“It’s not our bread and butter, but we think it’s an important time right now for us to do everything we can,” Mosseri said. “Often the most important things for people or for business are the large government-based stimulus programs, coverage programs, etc.”
They also recognized that covid-19 misinformation was a problem quickly – which made this different from their response to political interference. YouTube has been adjusting its policies to make sure it’s blocking the latest falsehoods gaining traction online. For instance, the company recently prohibited videos making false claims that 5G is the source of the coronavirus.
“What was really unique about this was how fast-moving the covid-19 crisis was,” Wojicki said.
But actually enforcing these policies and removing the videos is a major challenge. Especially because the crisis forced the companies to send many of their content moderators home. YouTube and Facebook have been relying more on machines to do content moderation, which are not yet as equipped as people to make difficult decisions about what posts violate company policies.
The companies have acknowledged this could lead to more mistakes, both in leaving up content that should be removed and over policing posts that don’t break the rules. That could cause major problems as more people are spending more time online while stuck at home.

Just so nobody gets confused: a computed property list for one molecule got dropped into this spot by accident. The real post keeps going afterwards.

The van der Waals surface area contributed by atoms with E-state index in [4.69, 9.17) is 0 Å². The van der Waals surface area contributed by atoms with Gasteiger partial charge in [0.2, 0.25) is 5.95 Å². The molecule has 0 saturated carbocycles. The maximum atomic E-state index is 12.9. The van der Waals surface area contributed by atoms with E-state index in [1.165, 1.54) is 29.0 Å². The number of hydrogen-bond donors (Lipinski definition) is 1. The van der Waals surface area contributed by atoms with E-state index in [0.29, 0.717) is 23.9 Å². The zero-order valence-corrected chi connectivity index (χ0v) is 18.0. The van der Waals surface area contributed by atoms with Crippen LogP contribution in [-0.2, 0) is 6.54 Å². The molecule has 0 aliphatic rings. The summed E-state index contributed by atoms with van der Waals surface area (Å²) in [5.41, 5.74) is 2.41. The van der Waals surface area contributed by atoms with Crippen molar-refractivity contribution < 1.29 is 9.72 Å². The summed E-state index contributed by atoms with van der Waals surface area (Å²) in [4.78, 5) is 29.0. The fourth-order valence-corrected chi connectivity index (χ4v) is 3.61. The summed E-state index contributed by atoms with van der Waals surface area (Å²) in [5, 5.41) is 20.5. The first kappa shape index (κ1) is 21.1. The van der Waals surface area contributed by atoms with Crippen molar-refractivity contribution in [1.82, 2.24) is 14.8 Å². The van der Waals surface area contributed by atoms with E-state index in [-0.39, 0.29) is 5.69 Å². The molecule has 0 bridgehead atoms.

BITS, NIBBLES AND BYTES
BITS: Facebook groups urging users in Wisconsin, Ohio, Pennsylvania and New York to protest quarantine measures are the work of online guns rights activists, my colleagues Isaac Stanley-Becker and Tony Romm report. The groups suggest that “seemingly organic demonstrations are being engineered by a network of conservative activists,” they write.
The groups provide a powerful online image of grass-roots dissent, even as polls suggest Republican opposition to stay-at-home orders is just around 30 percent. The groups, which have over 200,000 members combined, gained steam after President Trump supported such protests on his Twitter account.
The explosion of online protest groups and events also challenge Facebook’s aggressive stance toward removing coronavirus-related misinformation. Groups such as those identified by The Post provide a hub for misinformation, my colleagues report.
“Unless government prohibits the event during this time, we allow it to be organized on Facebook. For this same reason, events that defy government’s guidance on social distancing aren’t allowed on Facebook,” said Andy Stone, a spokesman for the company.
NIBBLES: The founders of Instagram launched a website that gives live updates on the spread of covid-19 in each U.S. state.